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Cost-effectiveness of water quality interventions for preventing diarrhoeal disease in developing countries.

Clasen, T.; Cairncross, S.; Haller, L.; Bartram, J.; Walker, D.;
J Water Health, 2007; 5(4):599-608
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pub_id
17878570
pubmedid
17878570
ISI
251141200010
reference_type
author
Clasen, T.; Cairncross, S.; Haller, L.; Bartram, J.; Walker, D.;
title
Cost-effectiveness of water quality interventions for preventing diarrhoeal disease in developing countries.
secondary_title
J Water Health
ISBNISSN
1477-8920
volume
5
number
4
pages
599-608
year
2007
abstract
Using effectiveness data from a recent systematic review and cost data from programme implementers and World Health Organization (WHO) databases, we conducted a cost-effectiveness analysis to compare non-piped in source- (dug well, borehole and communal stand post) and four types of household- (chlorination, filtration, solar disinfection, flocculation/disinfection) based interventions to improve the microbial quality of water for preventing diarrhoeal disease. Results are reported for two WHO epidemiological sub-regions, Afr-E (sub-Saharan African countries with very high adult and child mortality) and Sear-D (South East Asian countries with high adult and child mortality) at 50% intervention coverage. Measured against international benchmarks, source- and household-based interventions were generally cost effective or highly cost effective even before the estimated saving in health costs that would offset the cost of implementation. Household-based chlorination was the most cost-effective where resources are limited; household filtration yields additional health gains at higher budget levels. Flocculation/disinfection was strongly dominated by all other interventions; solar disinfection was weakly dominated by chlorination. In addition to cost-effectiveness, choices among water quality interventions must be guided by local conditions, user preferences, potential for cost recovery from beneficiaries and other factors.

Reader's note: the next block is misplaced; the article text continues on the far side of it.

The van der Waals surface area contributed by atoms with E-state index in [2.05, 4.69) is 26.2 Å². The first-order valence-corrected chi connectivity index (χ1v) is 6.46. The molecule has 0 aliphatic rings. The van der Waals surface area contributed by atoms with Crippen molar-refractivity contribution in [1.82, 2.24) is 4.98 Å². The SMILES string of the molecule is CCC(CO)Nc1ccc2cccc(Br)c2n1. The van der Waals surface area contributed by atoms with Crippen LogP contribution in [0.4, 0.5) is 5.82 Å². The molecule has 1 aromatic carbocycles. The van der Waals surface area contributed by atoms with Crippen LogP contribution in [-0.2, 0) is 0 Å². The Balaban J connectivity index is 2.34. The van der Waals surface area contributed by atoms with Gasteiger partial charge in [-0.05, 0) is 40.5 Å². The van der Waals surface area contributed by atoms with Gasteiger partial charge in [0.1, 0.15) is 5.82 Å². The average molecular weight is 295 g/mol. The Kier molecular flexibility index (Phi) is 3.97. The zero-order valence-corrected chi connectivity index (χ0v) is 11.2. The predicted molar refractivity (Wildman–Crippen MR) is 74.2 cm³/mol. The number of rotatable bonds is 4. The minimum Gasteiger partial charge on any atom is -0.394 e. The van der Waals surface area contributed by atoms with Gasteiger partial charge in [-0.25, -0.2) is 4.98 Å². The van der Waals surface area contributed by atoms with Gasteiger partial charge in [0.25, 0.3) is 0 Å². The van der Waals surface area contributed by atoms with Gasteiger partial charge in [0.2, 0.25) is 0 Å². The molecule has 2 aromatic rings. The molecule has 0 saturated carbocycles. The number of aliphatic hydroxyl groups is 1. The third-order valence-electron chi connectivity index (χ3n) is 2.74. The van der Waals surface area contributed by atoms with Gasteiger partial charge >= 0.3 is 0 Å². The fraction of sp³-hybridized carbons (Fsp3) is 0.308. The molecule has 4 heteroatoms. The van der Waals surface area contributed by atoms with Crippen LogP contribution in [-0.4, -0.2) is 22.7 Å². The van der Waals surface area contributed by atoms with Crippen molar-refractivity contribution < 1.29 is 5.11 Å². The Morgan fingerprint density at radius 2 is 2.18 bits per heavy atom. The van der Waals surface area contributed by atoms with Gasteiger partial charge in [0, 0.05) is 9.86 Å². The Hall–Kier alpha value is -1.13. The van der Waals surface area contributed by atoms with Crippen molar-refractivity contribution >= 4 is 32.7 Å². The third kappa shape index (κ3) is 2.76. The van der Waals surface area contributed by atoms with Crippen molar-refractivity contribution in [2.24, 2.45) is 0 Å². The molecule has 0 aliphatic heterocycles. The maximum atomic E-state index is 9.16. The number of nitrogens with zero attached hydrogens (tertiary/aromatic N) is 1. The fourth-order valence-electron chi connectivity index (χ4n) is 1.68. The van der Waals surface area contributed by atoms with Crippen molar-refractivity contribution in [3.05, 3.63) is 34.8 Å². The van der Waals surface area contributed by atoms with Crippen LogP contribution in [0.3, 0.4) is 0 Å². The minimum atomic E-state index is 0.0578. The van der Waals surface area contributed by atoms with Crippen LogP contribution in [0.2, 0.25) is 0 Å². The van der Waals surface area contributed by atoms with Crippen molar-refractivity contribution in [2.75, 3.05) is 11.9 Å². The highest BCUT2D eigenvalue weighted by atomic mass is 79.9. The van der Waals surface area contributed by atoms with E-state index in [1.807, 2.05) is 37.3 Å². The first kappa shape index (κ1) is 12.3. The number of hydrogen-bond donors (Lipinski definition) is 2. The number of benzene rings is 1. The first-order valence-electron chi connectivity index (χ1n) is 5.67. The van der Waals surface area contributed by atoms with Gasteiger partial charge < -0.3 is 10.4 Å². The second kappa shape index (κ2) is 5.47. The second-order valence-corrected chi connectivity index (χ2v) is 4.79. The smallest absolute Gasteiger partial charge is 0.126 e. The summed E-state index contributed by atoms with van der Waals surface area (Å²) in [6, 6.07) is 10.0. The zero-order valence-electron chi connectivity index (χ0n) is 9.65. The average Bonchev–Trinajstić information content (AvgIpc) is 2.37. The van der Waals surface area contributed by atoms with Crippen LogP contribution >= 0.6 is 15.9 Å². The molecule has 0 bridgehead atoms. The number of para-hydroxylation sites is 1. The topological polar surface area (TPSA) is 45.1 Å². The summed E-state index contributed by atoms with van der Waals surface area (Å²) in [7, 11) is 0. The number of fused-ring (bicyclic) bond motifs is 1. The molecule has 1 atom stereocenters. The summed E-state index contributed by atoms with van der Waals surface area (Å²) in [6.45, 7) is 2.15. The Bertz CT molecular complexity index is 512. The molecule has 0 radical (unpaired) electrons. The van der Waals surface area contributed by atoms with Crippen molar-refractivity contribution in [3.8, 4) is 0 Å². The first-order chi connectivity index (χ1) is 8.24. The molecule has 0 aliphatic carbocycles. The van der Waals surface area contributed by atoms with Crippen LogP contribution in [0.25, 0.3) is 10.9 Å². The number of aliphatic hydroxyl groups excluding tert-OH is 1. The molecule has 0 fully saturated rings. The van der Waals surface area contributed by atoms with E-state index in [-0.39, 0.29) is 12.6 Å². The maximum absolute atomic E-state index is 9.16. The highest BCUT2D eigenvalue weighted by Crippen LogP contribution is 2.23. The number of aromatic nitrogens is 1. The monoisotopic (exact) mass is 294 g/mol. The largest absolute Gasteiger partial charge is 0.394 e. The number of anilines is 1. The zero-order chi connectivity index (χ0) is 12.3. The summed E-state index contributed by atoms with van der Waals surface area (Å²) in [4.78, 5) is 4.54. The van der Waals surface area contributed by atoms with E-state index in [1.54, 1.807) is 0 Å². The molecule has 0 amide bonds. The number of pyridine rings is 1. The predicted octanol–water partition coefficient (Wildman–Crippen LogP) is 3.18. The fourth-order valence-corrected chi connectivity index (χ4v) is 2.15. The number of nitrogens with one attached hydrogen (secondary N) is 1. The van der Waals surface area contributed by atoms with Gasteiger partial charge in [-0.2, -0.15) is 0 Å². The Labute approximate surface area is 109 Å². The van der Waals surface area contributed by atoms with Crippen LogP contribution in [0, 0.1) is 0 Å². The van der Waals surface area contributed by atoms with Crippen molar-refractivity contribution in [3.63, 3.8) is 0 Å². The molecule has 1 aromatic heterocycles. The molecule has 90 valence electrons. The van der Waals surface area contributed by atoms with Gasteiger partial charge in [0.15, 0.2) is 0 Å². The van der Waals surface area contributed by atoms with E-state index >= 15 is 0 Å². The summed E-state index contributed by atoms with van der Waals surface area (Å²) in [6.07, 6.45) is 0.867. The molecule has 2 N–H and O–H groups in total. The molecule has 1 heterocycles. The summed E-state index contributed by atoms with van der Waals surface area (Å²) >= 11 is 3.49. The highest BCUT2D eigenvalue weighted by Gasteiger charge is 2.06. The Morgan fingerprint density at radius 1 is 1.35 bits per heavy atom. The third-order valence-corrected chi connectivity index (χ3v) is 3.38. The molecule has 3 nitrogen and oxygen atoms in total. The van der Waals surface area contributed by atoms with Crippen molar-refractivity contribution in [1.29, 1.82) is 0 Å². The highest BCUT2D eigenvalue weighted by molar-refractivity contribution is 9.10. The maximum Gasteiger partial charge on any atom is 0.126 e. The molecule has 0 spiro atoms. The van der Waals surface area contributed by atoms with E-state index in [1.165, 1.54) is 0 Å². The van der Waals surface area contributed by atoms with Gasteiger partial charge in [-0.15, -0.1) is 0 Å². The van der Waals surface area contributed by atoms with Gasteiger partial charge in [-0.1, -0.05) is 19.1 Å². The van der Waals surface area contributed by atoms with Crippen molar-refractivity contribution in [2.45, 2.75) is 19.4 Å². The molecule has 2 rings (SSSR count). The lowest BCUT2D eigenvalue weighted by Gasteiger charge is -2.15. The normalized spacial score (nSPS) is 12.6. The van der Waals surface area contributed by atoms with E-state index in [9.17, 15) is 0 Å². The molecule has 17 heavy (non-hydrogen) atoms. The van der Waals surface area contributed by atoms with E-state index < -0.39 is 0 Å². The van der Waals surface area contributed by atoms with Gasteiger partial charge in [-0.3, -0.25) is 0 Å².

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secondary_author
place_published
publisher
number_of_volumes
tertiary_author
tertiary_title
edition
date
type_of_work
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alternate_title
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accession_number
custom_1
WOS OK
custom_2
Unknown
custom_3
custom_4
10.2166/wh.2007.010
custom_5
custom_6
10
label
2016-10-18
notes
Journal Article
url
author_address
London School of Hygiene & Tropical Medicine, Keppel St., London, WC1E 7HT, UK Tel: +44 (0) 20 7636 8636 Fax: +44 (0)20 7436 5389 E-mail: thomas.clasen@lshtm.ac.uk.
library
wh_7_010 10.2166/wh.2007.010 17878570
date_accepted
date_online
created
2007-09-20 16:00:01
modified
2016-07-08 00:00:00
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<ArticleId IdType="pmcid">wh_7_010</ArticleId>
<ArticleId IdType="doi">10.2166/wh.2007.010</ArticleId>
<ArticleId IdType="pubmed">17878570</ArticleId>